Originally published: US News | By Ben Miller | Sep 8, 2016

Summer vacation is officially over in Washington, D.C. Congress is not likely to do much – it’s back in session for a brief window before heading out until after the November election. But the Obama administration enters its final leg with a number of regulations, decisions and new policy initiatives to handle – many of which should shape up for a busy fall in the postsecondary education policy space.

Here are the administration’s hot higher education topics to keep in mind as we move toward cooler weather.

Remaining regulations. While the Obama administration is unlikely to undertake any new regulatory efforts in its final months, it has several key rules that still need finalizing. This includes significant rules that affect online learning and protection of students who have been defrauded by their colleges. The administration has to work fast – rules need to be published before Nov. 1, 2016, in order to take effect by July 1, 2017.

The so-called “borrower defense” regulations are the most important to keep an eye on. These rules create a clearer process for borrowers who were defrauded by their college to discharge their debt. This matters a lot for borrowers stuck with debt they cannot afford – particularly students who attended the now-shuttered Corinthian Colleges. But all colleges will be eyeing these rules carefully, because they also create requirements for institutions to face additional financial requirements if they are caught engaging in questionable behavior.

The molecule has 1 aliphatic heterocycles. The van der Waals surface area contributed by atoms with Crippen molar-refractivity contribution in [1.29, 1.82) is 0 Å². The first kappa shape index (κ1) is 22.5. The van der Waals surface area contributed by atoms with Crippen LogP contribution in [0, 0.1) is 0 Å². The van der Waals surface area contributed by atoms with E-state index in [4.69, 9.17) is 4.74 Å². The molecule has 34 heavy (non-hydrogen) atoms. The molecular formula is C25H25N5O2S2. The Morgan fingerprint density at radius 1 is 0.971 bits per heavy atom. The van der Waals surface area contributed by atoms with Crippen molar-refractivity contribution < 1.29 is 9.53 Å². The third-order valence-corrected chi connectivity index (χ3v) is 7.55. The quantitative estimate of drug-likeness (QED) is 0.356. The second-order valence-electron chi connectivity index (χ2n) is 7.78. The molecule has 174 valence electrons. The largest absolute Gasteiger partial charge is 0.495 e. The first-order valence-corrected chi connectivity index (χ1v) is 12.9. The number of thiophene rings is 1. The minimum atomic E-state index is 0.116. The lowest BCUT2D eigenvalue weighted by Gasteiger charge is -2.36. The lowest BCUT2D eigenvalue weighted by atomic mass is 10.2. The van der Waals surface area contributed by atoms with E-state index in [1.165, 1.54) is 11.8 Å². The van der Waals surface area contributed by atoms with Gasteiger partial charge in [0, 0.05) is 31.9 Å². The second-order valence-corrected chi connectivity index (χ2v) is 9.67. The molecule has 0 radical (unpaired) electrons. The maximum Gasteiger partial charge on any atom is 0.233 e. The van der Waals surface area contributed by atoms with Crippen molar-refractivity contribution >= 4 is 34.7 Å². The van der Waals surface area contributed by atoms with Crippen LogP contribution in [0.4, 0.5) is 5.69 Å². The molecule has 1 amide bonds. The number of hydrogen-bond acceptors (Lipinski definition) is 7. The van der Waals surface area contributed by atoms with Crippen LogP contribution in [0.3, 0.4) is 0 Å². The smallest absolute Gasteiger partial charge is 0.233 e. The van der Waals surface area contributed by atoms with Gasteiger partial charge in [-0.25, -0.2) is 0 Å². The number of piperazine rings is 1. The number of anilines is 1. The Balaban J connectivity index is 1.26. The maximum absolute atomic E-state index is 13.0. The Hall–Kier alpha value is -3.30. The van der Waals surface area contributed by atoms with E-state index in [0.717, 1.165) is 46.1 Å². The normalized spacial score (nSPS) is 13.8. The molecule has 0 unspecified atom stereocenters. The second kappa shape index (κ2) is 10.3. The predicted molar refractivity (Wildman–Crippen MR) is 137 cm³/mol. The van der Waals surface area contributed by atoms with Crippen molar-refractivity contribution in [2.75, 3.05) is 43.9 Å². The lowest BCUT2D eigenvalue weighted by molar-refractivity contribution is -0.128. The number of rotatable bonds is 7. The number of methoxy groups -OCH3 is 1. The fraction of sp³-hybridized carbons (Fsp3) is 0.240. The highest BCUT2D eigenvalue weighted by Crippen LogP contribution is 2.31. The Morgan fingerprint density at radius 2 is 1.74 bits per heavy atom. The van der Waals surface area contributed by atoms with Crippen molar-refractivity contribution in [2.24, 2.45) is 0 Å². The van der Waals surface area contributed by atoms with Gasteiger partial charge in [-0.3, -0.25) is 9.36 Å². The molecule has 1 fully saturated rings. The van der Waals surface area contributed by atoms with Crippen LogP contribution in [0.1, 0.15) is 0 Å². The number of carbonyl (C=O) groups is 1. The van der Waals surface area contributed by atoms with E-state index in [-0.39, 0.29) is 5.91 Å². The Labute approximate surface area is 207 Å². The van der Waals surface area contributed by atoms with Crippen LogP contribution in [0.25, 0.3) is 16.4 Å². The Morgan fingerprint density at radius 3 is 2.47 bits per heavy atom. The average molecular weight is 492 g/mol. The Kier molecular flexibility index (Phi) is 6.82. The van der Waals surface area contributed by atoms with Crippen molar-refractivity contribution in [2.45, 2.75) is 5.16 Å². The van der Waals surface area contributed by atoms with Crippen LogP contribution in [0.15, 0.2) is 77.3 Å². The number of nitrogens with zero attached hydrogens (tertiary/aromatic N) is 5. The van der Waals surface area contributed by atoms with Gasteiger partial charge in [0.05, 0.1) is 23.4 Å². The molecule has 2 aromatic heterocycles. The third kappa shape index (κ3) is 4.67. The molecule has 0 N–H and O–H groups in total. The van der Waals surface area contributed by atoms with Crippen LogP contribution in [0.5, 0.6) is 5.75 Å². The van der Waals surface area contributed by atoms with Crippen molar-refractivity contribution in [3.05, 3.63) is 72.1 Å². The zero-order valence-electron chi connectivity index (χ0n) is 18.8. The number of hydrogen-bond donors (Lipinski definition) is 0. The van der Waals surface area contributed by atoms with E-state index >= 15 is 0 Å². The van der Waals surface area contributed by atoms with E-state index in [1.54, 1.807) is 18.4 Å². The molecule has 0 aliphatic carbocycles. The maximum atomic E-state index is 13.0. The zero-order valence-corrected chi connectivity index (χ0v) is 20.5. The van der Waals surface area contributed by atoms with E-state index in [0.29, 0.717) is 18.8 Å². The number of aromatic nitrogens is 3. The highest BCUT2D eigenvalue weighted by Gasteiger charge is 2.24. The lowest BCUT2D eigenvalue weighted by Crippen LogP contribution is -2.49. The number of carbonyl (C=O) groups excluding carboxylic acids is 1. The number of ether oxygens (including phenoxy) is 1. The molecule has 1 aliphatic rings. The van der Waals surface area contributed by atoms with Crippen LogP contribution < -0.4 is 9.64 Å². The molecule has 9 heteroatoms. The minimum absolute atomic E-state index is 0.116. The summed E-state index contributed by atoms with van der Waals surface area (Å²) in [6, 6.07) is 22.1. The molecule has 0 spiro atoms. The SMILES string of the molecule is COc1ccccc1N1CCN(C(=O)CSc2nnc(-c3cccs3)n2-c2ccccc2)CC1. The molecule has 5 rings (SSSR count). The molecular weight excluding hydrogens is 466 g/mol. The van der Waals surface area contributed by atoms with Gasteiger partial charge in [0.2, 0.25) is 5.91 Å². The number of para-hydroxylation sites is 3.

Two other major rules have been in the pipeline for some time. One, known as “state authorization,” concerns the process a college has to go through if it wants to offer an online program outside of its home state. This rule was first proposed in 2010. The other creates new reporting requirements to judge the effectiveness of teacher preparation programs. The Education Department first announced this rule in 2014, asked for additional comments in April 2016 and apparently still wants to finalize the rules by the end of this year.

Selecting a servicer. Ever since 2008, the Education Department has relied on multiple private companies to service the federal student loans it issues. Now, it is holding a major competition that would change how these contractors operate. In particular, it proposes moving all borrowers to a single servicing platform, which would guarantee a common experience. The department also published a policy memo that proposes new requirements for processing payments and providing borrowers access to special servicing teams, among other issues. The first part of the competition, which at least covers the servicing platform, is expected to finish this year.

A new FAFSA. In years past, students could not start filling out the newest Free Application for Federal Student Aid, or FAFSA, until January 1. This year, they’ll get it October 1. That’s due to a change known as “prior prior year,” which allows students to apply for federal aid using slightly older tax data. In this case, students will be able to apply for federal financial aid for the academic year that starts July 1, 2017, using tax data from 2015 instead of 2016. Applying earlier should help students get a sense of their federal aid eligibility sooner, while also helping them meet deadlines for other forms of state and institutional aid.

Fate of the largest national accreditor. The department will also have to determine the fate of the largest national accreditor this fall. In June, staff at the Department of Education as well as an appointed panel of private individuals recommended terminating federal recognition of the Accrediting Council for Independent Colleges and Schools. Now, a senior official in the Department has to decide whether to go through with the recommendation.